Saturday, January 18, 2014

About a tree


Before pruning


After pruning

This week, we had our apple tree professionally pruned. Three arborists came to the house on Wednesday afternoon. They brought all manner of saws and a gigantic wood-chipper on wheels, which they parked in the street in front of our house. They didn't take a lot off the tree, but you can definitely see a difference. I asked them to leave the biggest pieces for us to add to our firewood pile; to my surprise, they chopped and even stacked it for me. They swept the patio under the tree and even chipped some plum tree branches we'd pruned ourselves last week. These men were veritable dynamos of tree maintenance.

I've been worried about this tree. It's probably about as old as the house, which was built in 1980. It's very old for an apple tree. We think it grows Golden Delicious apples. Its apples are small and tart, and have been prolific in previous years. We eat them straight from the tree; with the fruit, we also make pies, applesauce and fruit leather each fall.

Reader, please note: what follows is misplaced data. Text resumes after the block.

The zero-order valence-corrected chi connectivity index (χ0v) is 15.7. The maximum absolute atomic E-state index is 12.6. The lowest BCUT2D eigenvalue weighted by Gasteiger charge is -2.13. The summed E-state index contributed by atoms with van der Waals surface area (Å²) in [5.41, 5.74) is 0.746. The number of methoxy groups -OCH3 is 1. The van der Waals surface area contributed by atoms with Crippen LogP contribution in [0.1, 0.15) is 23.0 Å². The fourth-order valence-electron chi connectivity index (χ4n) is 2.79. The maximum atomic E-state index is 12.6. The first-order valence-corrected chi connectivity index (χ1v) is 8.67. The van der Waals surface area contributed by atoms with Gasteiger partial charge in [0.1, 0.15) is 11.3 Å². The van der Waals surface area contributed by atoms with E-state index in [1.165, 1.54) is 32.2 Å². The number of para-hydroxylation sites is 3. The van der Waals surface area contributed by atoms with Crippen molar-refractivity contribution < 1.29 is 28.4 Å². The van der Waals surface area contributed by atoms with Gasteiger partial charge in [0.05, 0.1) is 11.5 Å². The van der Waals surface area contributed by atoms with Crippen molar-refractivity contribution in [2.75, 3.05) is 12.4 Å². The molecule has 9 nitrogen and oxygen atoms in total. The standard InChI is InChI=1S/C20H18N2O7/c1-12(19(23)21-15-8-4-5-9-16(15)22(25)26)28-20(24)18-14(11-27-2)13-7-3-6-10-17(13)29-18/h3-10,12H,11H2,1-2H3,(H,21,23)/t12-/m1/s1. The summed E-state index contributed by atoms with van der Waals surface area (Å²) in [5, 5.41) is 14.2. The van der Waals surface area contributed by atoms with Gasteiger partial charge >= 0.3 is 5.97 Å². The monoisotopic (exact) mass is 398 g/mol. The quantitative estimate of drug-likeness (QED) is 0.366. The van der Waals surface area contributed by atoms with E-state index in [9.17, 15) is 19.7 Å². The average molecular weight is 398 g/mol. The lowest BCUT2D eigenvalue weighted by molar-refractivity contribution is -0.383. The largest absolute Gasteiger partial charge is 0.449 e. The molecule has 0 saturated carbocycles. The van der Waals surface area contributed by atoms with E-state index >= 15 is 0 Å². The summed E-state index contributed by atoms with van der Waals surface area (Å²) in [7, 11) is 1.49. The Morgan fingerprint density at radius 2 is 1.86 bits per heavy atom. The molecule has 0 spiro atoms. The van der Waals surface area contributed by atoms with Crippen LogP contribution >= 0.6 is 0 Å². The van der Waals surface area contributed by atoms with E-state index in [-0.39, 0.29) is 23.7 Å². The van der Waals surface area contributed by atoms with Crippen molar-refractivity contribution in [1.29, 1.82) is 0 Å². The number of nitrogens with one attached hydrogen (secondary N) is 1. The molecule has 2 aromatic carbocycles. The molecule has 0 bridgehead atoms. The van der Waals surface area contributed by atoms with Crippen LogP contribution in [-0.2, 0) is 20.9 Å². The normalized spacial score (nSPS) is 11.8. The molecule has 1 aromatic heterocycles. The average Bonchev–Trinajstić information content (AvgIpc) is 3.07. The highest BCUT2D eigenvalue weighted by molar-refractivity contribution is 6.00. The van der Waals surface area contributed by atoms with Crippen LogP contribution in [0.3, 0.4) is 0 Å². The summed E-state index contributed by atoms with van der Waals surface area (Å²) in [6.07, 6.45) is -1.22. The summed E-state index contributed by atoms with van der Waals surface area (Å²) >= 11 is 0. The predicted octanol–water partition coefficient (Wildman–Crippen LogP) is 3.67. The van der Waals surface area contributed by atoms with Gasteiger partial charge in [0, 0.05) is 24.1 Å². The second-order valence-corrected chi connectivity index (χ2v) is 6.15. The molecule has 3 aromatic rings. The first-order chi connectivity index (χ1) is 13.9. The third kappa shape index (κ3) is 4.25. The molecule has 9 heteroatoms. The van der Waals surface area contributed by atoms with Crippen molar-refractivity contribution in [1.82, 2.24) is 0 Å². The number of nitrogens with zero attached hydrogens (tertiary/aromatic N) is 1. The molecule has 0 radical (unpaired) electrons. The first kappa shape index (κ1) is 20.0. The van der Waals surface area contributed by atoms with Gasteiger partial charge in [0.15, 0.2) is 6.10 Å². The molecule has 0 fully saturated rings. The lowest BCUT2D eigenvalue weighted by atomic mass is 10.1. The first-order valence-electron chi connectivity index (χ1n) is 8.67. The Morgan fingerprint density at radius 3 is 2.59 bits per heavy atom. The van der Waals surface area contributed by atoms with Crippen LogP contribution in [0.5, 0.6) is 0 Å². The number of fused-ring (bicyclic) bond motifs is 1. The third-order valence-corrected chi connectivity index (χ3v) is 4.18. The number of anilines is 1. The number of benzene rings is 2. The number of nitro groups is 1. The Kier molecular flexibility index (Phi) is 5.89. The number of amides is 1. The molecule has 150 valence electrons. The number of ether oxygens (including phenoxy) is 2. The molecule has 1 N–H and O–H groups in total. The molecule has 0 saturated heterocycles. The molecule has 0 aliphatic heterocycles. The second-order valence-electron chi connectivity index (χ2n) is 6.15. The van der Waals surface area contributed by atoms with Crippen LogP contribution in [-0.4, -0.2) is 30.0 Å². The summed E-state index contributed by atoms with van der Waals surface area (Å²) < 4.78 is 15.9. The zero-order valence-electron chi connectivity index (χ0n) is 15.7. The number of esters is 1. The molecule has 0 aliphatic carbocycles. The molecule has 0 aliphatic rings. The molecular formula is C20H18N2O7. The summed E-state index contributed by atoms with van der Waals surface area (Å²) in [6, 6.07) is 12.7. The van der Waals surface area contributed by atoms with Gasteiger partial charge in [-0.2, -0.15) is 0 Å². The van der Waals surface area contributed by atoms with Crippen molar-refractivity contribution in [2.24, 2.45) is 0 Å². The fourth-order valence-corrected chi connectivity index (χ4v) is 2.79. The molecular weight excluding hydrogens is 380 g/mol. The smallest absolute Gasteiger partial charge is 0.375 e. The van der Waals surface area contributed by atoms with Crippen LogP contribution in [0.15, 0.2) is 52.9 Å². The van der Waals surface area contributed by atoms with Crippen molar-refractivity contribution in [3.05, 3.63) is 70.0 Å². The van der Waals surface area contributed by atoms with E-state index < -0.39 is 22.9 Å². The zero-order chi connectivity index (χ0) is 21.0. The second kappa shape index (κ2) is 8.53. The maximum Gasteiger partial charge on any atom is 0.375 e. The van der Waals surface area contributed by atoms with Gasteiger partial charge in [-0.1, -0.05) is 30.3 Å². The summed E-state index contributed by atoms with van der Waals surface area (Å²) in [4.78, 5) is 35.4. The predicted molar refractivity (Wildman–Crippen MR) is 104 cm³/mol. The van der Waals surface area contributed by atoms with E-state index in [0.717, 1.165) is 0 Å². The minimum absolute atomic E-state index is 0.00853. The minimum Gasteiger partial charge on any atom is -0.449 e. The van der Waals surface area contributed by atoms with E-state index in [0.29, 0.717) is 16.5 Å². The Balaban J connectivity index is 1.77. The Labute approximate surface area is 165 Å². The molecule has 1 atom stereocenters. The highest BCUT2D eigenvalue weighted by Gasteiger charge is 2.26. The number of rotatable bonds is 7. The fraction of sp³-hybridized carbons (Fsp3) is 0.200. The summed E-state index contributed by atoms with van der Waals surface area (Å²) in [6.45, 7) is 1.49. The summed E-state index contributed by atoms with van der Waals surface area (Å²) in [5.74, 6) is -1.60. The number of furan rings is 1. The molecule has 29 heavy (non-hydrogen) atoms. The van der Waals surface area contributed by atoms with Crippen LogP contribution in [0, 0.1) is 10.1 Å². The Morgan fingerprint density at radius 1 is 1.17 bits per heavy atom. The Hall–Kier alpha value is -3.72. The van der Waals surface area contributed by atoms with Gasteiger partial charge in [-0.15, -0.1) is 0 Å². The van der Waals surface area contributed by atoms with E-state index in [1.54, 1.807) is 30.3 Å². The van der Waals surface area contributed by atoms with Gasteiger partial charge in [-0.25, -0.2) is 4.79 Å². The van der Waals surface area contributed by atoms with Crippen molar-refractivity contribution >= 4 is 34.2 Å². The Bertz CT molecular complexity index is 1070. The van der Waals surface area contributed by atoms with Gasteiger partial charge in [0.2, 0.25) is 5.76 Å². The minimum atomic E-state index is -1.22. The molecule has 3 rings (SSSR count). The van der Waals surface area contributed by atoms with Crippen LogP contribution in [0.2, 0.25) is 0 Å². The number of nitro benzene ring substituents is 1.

This year was the first with a meager apple harvest. We had a feeling this would happen; there was a late freeze in the spring, and very few blossoms. We knew there were also some dead branches which needed to come down. The tree had begun to grow too far over the roof as well, mostly over our bedroom at the back of the house. In fall, we'd listen to apples dropping onto the roof above our heads, which was pleasant. But they would accumulate up there, then clog the canales during heavy rainstorms. I was truly sad to have so few apples this year. I love to feed my family from our own tree. It feels pure and clean - I happily take self-sufficiency wherever I can get it. But the apples this year were sparse, and the ones which did grow were misshapen and even smaller than usual. I didn't make anything with our own apples this fall. I felt this keenly.